Abstand, Ausbau, creativity and ludicity in Australian English

Sussex, Roland (2004) Abstand, Ausbau, creativity and ludicity in Australian English. Australian Journal of Linguistics, 24 1: 3-19. doi:10.1080/0726860032000203182

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Author Sussex, Roland
Title Abstand, Ausbau, creativity and ludicity in Australian English
Journal name Australian Journal of Linguistics   Check publisher's open access policy
ISSN 1469-2996
Publication date 2004
Sub-type Article (original research)
DOI 10.1080/0726860032000203182
Volume 24
Issue 1
Start page 3
End page 19
Total pages 17
Editor T. Borowsky
M. Harvey
Place of publication Abingdon, England
Publisher Taylor & Francis
Collection year 2004
Language eng
Subject C1
420101 English
380205 Language in Culture and Society (Sociolinguistics)
751099 Communication not elsewhere classified
Abstract The social history of a language or variety, and its emergence, consolidation and stabiliza tion, allow us to combine the formal data of the language (principally its sound structure, grammar and lexis) with the external conditions in which they have evolved. The advance of Australian English in terms of its differentiation (Kloss's abstand) and elaboration of roles (Kloss's ausbau) pose problems of chronology, periodization, description and expla nation. This paper extends the conventional scope of abstand and ausbau to the analysis of the social history of Australian English. It argues that two factors are central to the emerging identification of Australian English: creativity, in the sense of morphological innovation, especially here in diminutives like reffo ('refugee') and pollie ('politician'); and in ludicity, defined as a deep-rooted playfulness with language. While these character istics are only part of the overall dynamics of the social history of Australian English, the evidence is sufficiently extensive to warrant further investigation. An earlier version of this paper was given at the Mitchell Symposium at Macquarie University on 26 April 2002 under the title ‘E pluribus plures? Diversity and integrity in Australian English’. I am grateful to members of the Symposium, and to two anonymous reviewers, for valuable comments and criticism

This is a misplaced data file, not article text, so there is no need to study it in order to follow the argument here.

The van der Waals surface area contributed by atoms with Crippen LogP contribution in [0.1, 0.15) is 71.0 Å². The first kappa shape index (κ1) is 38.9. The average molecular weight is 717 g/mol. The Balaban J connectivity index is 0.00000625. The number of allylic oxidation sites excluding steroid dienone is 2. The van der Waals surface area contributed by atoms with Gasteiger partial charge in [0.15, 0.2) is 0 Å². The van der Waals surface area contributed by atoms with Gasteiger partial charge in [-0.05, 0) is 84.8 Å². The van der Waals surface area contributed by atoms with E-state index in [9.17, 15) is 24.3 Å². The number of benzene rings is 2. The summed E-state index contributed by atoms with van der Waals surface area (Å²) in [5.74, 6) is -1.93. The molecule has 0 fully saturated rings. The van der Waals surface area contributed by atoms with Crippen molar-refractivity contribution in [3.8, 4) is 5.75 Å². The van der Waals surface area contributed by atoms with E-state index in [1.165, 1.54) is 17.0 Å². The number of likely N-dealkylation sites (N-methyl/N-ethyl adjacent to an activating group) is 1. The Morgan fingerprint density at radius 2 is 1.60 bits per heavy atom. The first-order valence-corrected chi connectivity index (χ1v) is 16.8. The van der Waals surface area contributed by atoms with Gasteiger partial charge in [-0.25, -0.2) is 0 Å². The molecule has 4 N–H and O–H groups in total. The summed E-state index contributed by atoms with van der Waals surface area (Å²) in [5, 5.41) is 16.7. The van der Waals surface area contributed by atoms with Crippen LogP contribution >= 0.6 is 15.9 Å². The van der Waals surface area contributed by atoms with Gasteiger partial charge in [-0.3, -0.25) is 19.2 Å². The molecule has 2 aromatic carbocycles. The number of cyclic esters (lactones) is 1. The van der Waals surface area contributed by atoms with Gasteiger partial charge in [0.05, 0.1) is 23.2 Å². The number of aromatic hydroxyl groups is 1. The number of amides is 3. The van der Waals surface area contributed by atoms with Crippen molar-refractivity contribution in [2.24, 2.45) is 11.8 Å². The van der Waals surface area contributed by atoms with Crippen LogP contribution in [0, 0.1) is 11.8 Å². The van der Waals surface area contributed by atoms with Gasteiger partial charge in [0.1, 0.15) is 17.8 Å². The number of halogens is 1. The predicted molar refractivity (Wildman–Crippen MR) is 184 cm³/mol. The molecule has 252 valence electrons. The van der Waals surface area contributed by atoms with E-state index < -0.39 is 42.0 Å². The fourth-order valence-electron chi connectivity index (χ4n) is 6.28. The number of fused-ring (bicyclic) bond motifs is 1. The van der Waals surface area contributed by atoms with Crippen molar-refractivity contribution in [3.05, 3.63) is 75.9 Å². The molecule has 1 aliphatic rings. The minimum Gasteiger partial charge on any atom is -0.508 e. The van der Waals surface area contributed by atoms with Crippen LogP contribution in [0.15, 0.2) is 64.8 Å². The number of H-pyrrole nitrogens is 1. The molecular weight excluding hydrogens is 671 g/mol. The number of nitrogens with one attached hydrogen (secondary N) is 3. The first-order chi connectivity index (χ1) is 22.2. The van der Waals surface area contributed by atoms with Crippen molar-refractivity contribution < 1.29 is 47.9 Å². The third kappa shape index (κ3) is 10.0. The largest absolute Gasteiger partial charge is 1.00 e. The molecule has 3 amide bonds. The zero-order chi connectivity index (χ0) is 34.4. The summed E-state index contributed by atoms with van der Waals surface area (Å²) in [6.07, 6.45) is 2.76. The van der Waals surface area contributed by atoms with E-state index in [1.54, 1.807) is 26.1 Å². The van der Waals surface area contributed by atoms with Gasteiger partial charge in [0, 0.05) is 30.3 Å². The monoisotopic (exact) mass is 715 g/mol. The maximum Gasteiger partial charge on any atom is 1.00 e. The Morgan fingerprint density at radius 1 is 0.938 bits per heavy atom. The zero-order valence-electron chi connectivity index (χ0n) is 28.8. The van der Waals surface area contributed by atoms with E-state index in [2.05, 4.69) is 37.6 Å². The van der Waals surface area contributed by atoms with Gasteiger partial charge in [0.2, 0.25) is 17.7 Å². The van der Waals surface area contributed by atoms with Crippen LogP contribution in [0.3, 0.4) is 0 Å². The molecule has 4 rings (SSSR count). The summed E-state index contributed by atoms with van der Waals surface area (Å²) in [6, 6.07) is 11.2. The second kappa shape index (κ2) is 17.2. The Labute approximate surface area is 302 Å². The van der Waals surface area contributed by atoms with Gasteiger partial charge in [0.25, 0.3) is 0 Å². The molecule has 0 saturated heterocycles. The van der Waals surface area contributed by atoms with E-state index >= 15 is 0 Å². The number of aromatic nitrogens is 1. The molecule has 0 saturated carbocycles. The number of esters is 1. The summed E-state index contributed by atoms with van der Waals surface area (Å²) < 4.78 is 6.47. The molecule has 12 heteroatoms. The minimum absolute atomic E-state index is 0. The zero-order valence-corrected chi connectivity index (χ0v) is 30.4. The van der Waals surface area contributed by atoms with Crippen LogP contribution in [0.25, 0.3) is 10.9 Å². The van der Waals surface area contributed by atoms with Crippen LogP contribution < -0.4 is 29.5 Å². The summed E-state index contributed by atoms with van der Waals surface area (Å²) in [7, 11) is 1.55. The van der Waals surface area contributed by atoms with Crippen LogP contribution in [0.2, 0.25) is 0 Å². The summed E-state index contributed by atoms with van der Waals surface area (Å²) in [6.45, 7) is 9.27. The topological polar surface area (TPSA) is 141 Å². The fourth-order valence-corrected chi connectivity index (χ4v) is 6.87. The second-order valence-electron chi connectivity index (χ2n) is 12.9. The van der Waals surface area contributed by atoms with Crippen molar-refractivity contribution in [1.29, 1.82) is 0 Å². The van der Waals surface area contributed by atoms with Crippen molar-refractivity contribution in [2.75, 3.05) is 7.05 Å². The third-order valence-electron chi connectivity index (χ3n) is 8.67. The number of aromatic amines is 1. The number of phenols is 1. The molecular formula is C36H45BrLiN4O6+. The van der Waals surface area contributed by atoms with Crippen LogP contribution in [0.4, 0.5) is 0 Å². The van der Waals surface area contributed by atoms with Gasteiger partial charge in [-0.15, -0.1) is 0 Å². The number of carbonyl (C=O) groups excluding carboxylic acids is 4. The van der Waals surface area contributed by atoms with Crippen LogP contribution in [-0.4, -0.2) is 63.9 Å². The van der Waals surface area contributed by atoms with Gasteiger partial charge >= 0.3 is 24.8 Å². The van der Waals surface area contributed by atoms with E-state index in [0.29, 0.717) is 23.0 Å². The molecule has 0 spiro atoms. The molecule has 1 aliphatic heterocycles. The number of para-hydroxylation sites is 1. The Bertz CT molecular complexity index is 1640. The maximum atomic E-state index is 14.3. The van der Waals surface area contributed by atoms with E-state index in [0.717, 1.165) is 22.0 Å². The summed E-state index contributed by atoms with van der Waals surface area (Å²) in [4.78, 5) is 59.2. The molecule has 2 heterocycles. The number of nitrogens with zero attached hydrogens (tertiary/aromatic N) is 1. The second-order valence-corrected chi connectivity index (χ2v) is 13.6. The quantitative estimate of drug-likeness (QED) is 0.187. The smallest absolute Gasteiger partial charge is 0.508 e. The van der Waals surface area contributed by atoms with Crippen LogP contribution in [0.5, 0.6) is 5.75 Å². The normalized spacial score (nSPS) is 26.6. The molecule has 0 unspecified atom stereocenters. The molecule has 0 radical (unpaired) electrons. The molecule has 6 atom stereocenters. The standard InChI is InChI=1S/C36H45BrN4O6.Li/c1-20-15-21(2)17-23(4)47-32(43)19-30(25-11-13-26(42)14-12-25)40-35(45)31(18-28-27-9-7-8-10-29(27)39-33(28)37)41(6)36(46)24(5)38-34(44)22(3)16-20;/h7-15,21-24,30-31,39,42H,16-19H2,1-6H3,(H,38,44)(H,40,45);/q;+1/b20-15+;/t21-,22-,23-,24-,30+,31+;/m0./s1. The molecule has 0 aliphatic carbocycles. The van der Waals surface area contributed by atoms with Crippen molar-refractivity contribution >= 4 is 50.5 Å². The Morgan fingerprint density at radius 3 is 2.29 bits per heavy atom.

Q-Index Code C1
Additional Notes The language of the law remains an area which has been more Anglo-Saxon in content, style and authority. But speakers from some cultures find their natural cultural norms are diametrically opposed to the norms of English-language courts. This cross-disciplinary paper summarizes key problem areas for the equitable use of language in English-language courtrooms in multilingual Australia.

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Created: Wed, 15 Aug 2007, 04:48:29 EST